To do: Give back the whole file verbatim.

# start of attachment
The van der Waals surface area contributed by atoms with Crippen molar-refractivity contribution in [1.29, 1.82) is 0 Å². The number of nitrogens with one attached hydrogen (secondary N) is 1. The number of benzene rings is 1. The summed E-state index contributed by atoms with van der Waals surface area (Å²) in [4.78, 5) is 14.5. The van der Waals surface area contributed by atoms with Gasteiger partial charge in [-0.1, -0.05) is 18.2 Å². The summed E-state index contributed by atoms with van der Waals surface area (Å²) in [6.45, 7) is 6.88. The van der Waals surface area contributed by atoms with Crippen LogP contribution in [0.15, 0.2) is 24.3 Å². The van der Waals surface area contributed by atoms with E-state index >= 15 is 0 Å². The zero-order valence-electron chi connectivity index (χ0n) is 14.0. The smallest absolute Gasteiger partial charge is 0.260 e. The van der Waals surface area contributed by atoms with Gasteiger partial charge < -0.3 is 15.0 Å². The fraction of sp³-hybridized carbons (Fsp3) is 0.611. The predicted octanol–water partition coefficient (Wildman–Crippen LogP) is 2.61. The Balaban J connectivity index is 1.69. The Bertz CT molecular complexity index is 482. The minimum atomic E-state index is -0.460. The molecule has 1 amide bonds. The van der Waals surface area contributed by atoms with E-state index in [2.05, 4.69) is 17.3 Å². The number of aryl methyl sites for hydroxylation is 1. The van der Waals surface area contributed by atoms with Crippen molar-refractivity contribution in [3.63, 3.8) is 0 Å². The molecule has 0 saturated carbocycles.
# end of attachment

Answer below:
The van der Waals surface area contributed by atoms with Crippen molar-refractivity contribution in [1.29, 1.82) is 0 Å². The number of nitrogens with one attached hydrogen (secondary N) is 1. The number of benzene rings is 1. The summed E-state index contributed by atoms with van der Waals surface area (Å²) in [4.78, 5) is 14.5. The van der Waals surface area contributed by atoms with Gasteiger partial charge in [-0.1, -0.05) is 18.2 Å². The summed E-state index contributed by atoms with van der Waals surface area (Å²) in [6.45, 7) is 6.88. The van der Waals surface area contributed by atoms with Crippen LogP contribution in [0.15, 0.2) is 24.3 Å². The van der Waals surface area contributed by atoms with E-state index >= 15 is 0 Å². The zero-order valence-electron chi connectivity index (χ0n) is 14.0. The smallest absolute Gasteiger partial charge is 0.260 e. The van der Waals surface area contributed by atoms with Gasteiger partial charge < -0.3 is 15.0 Å². The fraction of sp³-hybridized carbons (Fsp3) is 0.611. The predicted octanol–water partition coefficient (Wildman–Crippen LogP) is 2.61. The Balaban J connectivity index is 1.69. The Bertz CT molecular complexity index is 482. The minimum atomic E-state index is -0.460. The molecule has 1 amide bonds. The van der Waals surface area contributed by atoms with E-state index in [2.05, 4.69) is 17.3 Å². The number of aryl methyl sites for hydroxylation is 1. The van der Waals surface area contributed by atoms with Crippen molar-refractivity contribution in [3.63, 3.8) is 0 Å². The molecule has 0 saturated carbocycles.